Marisa Hamamoto moved swiftly across the dance floor as she practiced a series of high-energy jumps and acrobatic movements during a contemporary dance class in Tokyo in 2006.
But within minutes, her life as a dancer was put on hold when she was hit by a chilling numbness that took over her body. One moment, she felt as though she were flying, and the next, she found herself losing all sensation.
"In the middle of all of that, I started to feel my elbows tingle and then a couple minutes later, I collapsed onto the floor," Hamamoto told NBC News. "I couldn't move my arms and legs."
Hamamoto, then 24 and a senior at Keio University, was rushed to the hospital and later diagnosed with a spinal cord infarction — a stroke in the spinal cord or an artery that supplies it — which left her paralyzed from the neck down. Doctors told her she would probably never walk or dance again.
During her physical therapy and rehabilitation, Hamamoto incorporated her own dance training into her recovery instead of sticking to a sheet of plain exercises that were given to her, she said.
"Instead of lifting my knees, I would hum a song and lift it into a rhythm," Hamamoto said. "Every single tiny movement I would feel, I would try to dance. I literally danced my therapy and made it into my own dance class."
Two months later, Hamamoto walked out of the hospital, ready to perform again, but after her paralysis, she suffered from post-traumatic stress disorder, she said, and any time she felt a tingle in her body, she'd have reoccurring nightmares and immense anxiety.
"I lived in a lot of trauma," she said.
After the paralysis, Hamamoto feared going to a dance studio. She had faced her share of rejection as a dancer for many years, and the paralysis felt like another door that had closed on her.
"The more my body moved, the more I became scared that the paralysis was going to happen again," Hamamoto said.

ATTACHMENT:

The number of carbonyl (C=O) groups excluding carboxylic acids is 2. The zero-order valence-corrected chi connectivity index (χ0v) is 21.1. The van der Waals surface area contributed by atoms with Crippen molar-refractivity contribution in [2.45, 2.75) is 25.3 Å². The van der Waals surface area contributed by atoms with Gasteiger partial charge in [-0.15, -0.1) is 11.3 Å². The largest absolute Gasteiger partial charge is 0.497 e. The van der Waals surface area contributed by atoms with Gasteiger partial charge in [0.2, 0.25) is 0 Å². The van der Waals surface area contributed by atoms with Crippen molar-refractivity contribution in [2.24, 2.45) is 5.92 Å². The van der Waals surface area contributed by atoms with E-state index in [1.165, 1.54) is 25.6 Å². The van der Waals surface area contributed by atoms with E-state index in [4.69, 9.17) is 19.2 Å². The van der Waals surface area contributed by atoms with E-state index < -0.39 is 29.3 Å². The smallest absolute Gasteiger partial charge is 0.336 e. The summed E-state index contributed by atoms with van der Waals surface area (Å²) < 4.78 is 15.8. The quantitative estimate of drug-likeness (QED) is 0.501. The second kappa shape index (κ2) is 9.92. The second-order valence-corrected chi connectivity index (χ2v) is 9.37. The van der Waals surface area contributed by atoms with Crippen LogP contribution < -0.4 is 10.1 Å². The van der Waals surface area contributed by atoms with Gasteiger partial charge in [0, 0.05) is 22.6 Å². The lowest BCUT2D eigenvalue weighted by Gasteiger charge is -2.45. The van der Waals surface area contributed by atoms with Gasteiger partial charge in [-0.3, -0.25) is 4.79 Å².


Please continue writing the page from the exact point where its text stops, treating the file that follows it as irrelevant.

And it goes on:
Raised in Irvine, California, Hamamoto was first exposed to dance at the age of six. Growing up, Hamamoto couldn't help but feel different. She recalls one day in elementary school when she brought sushi and rice to school, only to be teased by her fellow classmates for her lunch choices and the shape of her eyes.
"Being the only Asian-American kid in class, I was also teased for being a little chubby so somehow the dancing...when I danced, I almost felt like I can forget all of that," She said. "Whenever I danced, I felt beautiful. I felt free. I felt powerful."
At age 12, Hamamoto — whose father is from Honolulu and mother is from Japan — had her heart set on becoming a professional ballerina after being inspired by a ballet performance at the Segerstrom Center for the Arts. She shoved the criticisms aside and forged her own path.
"Everything about that performance — from the dancers, to the stage set, to the costumes, to just the whole being on stage under the lights — everything about it, I just fell in love and wanted to be up there myself," she said.
But not everyone was supportive of her decision to become a professional ballerina.
"Even though I worked really hard, and got scholarships to top ballet schools, I was still being told by my dance teachers I didn't have what it took to be a ballerina," she said.
But those criticisms and doubts only fueled Hamamoto's dreams of becoming a professional dancer. Three and a half years after her paralysis, dance found its way back into Hamamoto's life. In 2010, she attended a New Year's party in Japan, where she was first exposed to partner dancing and noticed the transformative effect it had on dancers and non-dancers alike.